You need to have the right attitude toward your partner

It is important to avoid seeing your spouse as evil.  I recommend seeing your spouse  much the same as if he or she had a drug or alcohol addiction.  For sure, affairs and addictions are not the same thing, but usually serve a similar purpose.  In some way, they help the person who is having an affair to feel better, although losing more respect for himself or herself, and doing damage to his or her relationship.  Affairs are self-destructive, as well as other-destructive.  The affair may be the result of a character flaw (sometimes the case), or a symptom of an already failing relationship with you (often the case).  If you get stuck in thinking that your partner is a horrible person who needs to be punished, it will not give you the right mindset for making things better.  Try to see your partner as trying to cope with his or her problems and deficiencies, albeit in a damaging way.

“When is the best time for me to confront my spouse about his or her affair?”

Like pulling a tooth, there never is an easy time.  It’s usually better just to get it over with because of what you will be going through in the meantime.  I do suggest that before you confront your spouse you make plans for:  1) being safe; 2) getting social support; and 3) having a place to go temporarily, if necessary.  You don’t want to be in the position where you give your spouse a choice between you and the other person and then find you have no recourse when your spouse just continues the affair.

“Shouldn’t I just wait for the affair to die out on it’s own, without confronting my spouse?”

Can you? Can you remain loving day after day with a spouse who is giving his or her love to someone else rather than you?  If you can’t, and you start to become distant and cold, that will only push your spouse more toward his or her affair partner. If you do allow it and keep quiet, what does your spouse learn from the experience? Although being quiet and patient may work for people who don’t really care if they have a relationship with their spouse, for others it would result in their losing their love for their cheating spouse. If you wait until you get to that point, there will be no relationship left to save.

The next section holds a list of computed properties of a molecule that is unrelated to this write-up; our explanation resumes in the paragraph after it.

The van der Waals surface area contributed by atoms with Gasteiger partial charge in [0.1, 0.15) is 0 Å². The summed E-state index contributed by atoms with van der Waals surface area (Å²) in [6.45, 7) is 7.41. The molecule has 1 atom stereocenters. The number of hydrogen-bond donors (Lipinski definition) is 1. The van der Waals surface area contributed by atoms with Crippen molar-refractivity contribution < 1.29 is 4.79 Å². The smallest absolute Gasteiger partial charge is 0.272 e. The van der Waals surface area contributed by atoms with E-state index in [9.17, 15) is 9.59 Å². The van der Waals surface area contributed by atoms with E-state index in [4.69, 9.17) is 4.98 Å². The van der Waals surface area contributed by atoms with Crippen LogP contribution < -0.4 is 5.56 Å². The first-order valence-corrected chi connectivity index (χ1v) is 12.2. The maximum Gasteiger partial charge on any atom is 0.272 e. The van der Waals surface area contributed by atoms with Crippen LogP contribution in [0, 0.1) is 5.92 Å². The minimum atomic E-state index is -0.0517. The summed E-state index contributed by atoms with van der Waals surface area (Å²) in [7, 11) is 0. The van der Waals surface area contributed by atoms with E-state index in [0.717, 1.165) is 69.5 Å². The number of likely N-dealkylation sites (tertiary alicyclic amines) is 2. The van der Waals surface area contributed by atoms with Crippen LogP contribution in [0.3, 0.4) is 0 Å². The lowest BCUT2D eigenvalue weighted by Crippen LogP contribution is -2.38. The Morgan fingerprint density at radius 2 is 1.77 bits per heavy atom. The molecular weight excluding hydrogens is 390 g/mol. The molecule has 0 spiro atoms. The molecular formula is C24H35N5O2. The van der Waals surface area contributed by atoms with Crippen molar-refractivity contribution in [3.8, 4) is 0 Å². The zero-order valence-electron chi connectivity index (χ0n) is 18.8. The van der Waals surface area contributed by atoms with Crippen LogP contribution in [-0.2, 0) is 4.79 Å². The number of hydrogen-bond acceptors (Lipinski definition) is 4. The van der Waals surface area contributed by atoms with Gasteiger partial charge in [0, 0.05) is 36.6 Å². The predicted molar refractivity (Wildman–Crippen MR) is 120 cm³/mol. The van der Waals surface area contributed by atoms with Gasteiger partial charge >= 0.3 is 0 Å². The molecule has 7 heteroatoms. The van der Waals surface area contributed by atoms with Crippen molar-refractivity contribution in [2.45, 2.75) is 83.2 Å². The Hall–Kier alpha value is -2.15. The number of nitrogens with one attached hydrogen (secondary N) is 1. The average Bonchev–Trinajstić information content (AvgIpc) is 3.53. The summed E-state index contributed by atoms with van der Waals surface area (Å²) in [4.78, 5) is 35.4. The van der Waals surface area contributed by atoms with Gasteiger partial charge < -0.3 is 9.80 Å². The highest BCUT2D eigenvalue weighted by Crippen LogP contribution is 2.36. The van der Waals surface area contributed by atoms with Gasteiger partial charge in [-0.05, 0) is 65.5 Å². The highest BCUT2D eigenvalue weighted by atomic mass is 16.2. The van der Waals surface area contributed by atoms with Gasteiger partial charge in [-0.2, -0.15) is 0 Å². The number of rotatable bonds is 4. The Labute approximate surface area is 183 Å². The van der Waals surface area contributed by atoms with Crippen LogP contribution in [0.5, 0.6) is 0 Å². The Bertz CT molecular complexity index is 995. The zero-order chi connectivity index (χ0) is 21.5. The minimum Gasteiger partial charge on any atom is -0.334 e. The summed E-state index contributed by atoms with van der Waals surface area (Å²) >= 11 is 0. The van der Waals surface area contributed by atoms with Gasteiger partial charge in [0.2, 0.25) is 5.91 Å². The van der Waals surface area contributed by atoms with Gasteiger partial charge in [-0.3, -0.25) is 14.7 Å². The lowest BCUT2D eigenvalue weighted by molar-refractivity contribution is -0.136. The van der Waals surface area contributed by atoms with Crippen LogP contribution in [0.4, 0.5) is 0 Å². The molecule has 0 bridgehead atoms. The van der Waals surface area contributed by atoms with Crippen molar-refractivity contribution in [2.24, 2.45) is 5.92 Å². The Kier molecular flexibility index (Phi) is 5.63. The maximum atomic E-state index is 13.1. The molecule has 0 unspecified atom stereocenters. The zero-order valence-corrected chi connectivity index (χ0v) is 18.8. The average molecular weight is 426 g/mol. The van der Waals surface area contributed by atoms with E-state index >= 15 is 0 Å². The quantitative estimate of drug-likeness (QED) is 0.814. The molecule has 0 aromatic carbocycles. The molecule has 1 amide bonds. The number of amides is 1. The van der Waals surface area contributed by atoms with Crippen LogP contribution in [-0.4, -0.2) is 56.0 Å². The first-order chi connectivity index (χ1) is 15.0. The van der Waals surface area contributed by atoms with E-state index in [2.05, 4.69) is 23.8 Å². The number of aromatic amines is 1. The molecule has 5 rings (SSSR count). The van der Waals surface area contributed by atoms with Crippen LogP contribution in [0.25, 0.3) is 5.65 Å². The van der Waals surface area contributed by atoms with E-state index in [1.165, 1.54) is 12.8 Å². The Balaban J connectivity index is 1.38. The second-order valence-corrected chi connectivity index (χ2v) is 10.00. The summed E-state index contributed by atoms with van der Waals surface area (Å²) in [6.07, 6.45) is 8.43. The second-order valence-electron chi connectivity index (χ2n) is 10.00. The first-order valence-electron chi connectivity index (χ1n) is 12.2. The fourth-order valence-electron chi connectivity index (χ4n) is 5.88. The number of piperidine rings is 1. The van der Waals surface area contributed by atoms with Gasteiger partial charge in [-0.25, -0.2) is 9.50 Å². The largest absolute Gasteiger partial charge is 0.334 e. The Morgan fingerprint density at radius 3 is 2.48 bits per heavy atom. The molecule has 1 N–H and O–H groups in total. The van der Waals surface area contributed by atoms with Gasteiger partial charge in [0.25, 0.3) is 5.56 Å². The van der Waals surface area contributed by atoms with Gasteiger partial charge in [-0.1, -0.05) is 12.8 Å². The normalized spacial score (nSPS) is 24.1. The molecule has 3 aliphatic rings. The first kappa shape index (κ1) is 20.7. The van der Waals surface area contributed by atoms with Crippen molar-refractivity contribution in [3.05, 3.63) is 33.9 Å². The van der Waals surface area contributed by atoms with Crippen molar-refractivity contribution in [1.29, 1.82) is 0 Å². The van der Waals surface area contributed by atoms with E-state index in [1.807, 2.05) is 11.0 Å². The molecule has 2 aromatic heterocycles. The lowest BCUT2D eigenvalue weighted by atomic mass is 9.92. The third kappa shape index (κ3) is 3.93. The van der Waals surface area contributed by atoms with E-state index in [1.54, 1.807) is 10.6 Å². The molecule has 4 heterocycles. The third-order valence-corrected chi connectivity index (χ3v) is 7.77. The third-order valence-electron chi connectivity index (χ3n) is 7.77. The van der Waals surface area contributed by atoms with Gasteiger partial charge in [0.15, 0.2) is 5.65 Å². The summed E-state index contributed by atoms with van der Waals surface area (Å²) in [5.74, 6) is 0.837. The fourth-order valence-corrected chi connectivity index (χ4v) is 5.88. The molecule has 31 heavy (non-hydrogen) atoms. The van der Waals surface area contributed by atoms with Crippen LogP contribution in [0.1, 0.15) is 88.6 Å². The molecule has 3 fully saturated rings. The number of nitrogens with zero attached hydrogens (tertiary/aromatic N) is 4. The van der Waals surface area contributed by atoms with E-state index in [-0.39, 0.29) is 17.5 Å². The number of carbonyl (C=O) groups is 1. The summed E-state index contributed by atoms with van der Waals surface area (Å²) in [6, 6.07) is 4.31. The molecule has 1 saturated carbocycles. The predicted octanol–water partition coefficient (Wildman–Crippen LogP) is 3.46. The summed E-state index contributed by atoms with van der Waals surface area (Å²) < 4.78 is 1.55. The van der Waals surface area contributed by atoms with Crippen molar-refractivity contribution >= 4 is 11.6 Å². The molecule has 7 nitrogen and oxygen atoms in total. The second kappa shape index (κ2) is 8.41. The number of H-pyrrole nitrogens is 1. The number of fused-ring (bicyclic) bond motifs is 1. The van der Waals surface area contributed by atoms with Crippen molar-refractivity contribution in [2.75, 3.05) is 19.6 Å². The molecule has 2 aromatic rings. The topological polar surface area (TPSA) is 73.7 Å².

“I feel hurt and rejected, like my partner has intentionally done this to me or like my partner doesn’t care about our relationship any more.”

There is a possibility that your spouse has rejected you and has been preparing to leave the relationship.  This is sometimes the case.  If so, then feeling hurt and rejected is appropriate and you need to see this for what it is–a relationship issue rather than an affair issue.  In an affair, the person having the affair attempts to get something from the affair while also maintaining his or her marriage or committed relationship.  That’s the reason for the secrecy.  It’s not so much a matter of rejecting you as it is poor coping.  Your spouse may love you, and not want to lose you, but have a hard time living without something that the affair is providing.  There are some good ways you can check to see how much hope is left for your marriage. God can use all things for good for those who love him (Romans 8:28) and it just could be that this affair has created the crisis needed to get your relationship back on track.

“Do you have any examples of what to say to my spouse?”

Each situation is unique, and what works well for one person may not be suited for another. Rather than trying to find the specific words to say, I recommend you learn a constructive method for dealing with conflict.  When you do this, you turn every conflict area in your relationship into an opportunity for connection.  My book, Connecting Through Yes! includes many example of how to do this, including a chapter on confronting and connecting with a partner who is having an affair.